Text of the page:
If you’ve been in France during the Christmas period, you might have noticed that every pâtisserie has a selection of cakes that look like a big piece of wood. The bûche de Noël (the Christmas log) is a typically French dessert, only really eaten during the holidays. The tradition is very old and is shared by most francophone countries. Before Christianity, people used to burn a log for days—starting on the 24th of December until the end of the year—as an offering to the gods, in the hope of having a good harvest the following year.
Now the tradition has changed, but the log continues to be part of French Christmas traditions. The good news is that, nowadays, the log is made of delicious cake, and it doesn’t always look like a log.
In Paris, chefs take the making of the bûche seriously, changing the look and flavors every year, striving to make them more and more spectacular. We researched the most gorgeous, and tasty, bûches to buy in Paris this Christmas so you can bring a real show-stopper to your parties.
The Peninsula Paris – Chef David Bizet et Cheffe Anne Coruble
Loyal to tradition, Michelin-starred chefs David Bizet and Anne Coruble decided to celebrate their Norman roots with their Christmas bûche called Racine, revisiting the memory of the apple tree logs burning in the fireplace when they were little. The result is a decadent smoky log, deliciously filled with chocolate and caramel.
Hôtel Barrière – Chef Christophe Adam
Maple syrup and pecan nut praline are the stars of this bûche. The creation is called Monts et Merveilles (Mountains and Marvels) and really delivers what the name suggests. These mountains covered by a white chocolate glaze constituting the most inviting dessert you will see this Christmas.
Hôtel Molitor – Chef Benoît Gressent x Nebay
If you are into art, you’ll love the bûche that street artist NEBAY as created with chef Benoît Gressent. Caramelized apples, lemon and chocolate will delight your palate, while the colorful look of this dessert will give your guests something to talk about for the rest of the season.
Maison Lenôtre – Chef Jean-Christophe Jeanson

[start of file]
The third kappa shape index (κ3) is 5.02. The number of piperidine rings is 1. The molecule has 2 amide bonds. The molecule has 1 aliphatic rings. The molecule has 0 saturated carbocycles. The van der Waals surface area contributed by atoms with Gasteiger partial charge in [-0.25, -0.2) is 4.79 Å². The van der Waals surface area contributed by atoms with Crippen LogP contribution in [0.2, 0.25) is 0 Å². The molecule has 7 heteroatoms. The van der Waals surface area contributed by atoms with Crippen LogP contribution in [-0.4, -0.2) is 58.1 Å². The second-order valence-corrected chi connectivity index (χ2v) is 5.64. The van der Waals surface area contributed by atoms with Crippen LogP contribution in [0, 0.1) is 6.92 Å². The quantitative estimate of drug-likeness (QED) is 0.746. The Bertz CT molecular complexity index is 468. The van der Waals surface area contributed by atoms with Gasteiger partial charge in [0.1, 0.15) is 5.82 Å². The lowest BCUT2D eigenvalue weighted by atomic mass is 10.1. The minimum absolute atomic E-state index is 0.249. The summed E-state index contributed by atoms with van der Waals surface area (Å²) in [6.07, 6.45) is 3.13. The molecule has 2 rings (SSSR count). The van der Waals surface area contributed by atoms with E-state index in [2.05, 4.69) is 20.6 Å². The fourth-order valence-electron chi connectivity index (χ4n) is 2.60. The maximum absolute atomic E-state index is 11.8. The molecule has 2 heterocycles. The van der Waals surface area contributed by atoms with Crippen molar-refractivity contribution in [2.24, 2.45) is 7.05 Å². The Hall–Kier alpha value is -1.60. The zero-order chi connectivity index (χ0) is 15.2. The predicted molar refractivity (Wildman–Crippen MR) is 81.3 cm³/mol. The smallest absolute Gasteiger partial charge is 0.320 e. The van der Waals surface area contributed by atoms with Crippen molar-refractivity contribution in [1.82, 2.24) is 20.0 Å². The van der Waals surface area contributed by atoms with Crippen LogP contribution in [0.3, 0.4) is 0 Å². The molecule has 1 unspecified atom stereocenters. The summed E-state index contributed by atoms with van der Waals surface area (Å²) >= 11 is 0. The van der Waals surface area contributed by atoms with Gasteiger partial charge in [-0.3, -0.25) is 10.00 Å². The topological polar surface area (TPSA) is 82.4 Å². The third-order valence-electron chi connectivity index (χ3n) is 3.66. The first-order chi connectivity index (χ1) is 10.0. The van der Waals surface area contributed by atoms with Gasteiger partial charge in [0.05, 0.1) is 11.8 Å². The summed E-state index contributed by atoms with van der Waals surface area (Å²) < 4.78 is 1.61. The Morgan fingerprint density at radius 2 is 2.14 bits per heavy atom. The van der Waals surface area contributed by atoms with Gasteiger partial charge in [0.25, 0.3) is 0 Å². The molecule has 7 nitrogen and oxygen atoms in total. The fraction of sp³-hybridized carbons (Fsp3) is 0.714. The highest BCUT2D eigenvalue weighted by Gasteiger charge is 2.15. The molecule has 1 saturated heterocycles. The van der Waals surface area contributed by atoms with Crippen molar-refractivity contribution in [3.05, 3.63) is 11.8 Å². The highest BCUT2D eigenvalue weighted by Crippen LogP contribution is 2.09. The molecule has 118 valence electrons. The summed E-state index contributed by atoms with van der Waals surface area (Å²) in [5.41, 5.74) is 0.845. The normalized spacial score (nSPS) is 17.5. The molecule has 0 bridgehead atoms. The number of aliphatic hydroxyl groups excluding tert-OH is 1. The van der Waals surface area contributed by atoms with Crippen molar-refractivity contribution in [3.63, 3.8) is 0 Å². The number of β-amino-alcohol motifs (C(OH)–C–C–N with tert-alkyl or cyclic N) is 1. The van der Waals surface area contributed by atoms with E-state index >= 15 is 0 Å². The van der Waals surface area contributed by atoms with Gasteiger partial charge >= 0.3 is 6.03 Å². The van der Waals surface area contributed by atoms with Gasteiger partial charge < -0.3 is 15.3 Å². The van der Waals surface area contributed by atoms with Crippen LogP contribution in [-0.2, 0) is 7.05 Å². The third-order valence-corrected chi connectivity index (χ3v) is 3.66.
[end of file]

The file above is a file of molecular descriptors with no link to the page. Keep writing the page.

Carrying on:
Inspired by the mountains of Provence, chef Jean-Christophe Jeanson created a double-faced mountain: on one side, a shiny chocolate glaze, while the other side is covered by sugary snow to celebrate the season. Candied mandarin, chocolate, and praline are served with a mandarin and olive oil sorbet—a Christmas dream.
Hôtel Lutetia – Chef Nicolas Guercio
Since the only limit is your imagination, this year, chef Nicolas Guercio at the Lutetia decided to abandon the log to create an incredibly convincing-looking pair of shoes. This might look strange, but it’s actually a nostalgic take on another French tradition. The day before Christmas, kids usually find mandarins in their slippers, so the chef decided to serve the same tradition to grown-ups, swapping the slippers for elegant shoes. Needless to say, mandarin is the main ingredient here.
- Here is a delicous Bûche recipe you can cook at home
- Check out our French holiday gift guide.
- And, check out the HiP Paris Marketplace for those last minute Christmas gifts
Written by Alessia Armenise for HiP Paris. Looking to travel? Check out Haven In for a fabulous vacation rental in Paris, France or Italy. Looking to rent long-term or buy in France or Italy? Ask us! We can connect you to our trusted providers for amazing service and rates or click here. Looking to bring France home to you or to learn online or in person (when possible)? Check out new marketplace shop and experiences.